What Can the Gospel of Jesus Christ Do For Our Relationships?

building healthy relationships_t_nvGood morning, Metro! I hope your week is off to a grace filled start. I had a number of wonderful interactions after the service on Sunday about relationships. They were encouraging conversations. Isn't it refreshing to know some of the backstories on the people in Scripture, and to know that they had to work through so many of the same dynamics as we do when it comes to building relationships with one another? Relationships are hard work! Let's reflect on what R. Kent Hughes said again:

“For those of us who claim the name of Christ, there are two distinct courses of life available. One is to cultivate a small heart. It is by far the safest way to go because it minimizes the sorrows of life. If our ambition is to avoid the troubles of life, the formula is simple: minimize entangling relationships, do not give yourself to people, carefully avoid elevated and noble ideals. If we will do this, we will escape a host of afflictions. Many people, even some who profess to be Christians, get through life with a minimum of tribulation by having small hearts. The other path is to cultivate a ministering heart like that of the Apostle Paul. Open yourself to others and you will become susceptible to an index of sorrows scarcely imaginable to a shriveled heart. Enlarge your heart and you will enlarge your potential for pain.”1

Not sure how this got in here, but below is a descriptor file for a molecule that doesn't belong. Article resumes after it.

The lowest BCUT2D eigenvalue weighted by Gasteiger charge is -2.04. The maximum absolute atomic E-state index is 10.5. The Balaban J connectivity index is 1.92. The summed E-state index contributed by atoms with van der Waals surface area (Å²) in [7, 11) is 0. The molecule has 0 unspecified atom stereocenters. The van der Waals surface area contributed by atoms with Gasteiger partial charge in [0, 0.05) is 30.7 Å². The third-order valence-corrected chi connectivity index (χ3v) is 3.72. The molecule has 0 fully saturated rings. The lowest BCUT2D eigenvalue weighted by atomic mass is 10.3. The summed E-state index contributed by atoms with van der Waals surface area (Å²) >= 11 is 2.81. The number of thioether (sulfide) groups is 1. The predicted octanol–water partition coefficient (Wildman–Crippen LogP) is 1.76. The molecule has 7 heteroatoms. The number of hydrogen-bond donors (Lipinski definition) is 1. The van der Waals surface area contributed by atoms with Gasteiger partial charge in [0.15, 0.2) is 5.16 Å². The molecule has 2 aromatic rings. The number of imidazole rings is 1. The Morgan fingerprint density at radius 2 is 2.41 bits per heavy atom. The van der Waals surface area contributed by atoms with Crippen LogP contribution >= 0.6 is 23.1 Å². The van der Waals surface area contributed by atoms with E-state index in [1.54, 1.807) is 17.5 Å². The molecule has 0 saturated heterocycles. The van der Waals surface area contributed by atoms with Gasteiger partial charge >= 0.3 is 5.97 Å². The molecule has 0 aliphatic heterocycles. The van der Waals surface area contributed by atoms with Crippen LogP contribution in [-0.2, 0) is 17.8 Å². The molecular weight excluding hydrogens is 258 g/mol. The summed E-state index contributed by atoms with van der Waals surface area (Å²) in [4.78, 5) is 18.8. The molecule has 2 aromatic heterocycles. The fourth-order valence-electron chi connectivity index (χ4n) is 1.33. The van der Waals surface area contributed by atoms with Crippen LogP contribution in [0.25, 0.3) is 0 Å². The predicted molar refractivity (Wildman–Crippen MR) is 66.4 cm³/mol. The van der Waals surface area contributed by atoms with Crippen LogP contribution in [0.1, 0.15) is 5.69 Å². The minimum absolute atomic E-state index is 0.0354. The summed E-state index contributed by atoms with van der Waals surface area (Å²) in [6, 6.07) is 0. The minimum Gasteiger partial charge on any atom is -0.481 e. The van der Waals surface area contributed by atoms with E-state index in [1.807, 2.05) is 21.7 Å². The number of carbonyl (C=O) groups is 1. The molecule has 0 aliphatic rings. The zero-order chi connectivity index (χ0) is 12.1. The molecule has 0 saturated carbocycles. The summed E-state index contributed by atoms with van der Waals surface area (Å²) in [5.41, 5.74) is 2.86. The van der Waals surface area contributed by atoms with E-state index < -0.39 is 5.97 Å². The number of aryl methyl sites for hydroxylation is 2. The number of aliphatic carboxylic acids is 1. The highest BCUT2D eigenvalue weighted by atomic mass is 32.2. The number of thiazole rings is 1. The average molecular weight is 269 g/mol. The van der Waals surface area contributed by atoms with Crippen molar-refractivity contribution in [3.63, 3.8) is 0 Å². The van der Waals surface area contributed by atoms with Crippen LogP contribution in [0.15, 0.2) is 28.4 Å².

May the power of the Gospel shine brighter in us this week, friends. Jesus has paved the way for relationships to flourish over any former dividing walls, over grievances or unmet expectations, and for enlarged hearts that have great capacity to love. So, I hope as a community we will arrive earlier each week, so that we can engage with one another to form the closest possible links, and so that we can settle our hearts to sing, praise and adore Jesus. Times in worship are times for us to know God more intimately, and knowing him more intimately will fuel our knowing one another deeply! God bless your week, friends.

1 R. Kent Hughes, Colossians and Philemon, pg. 153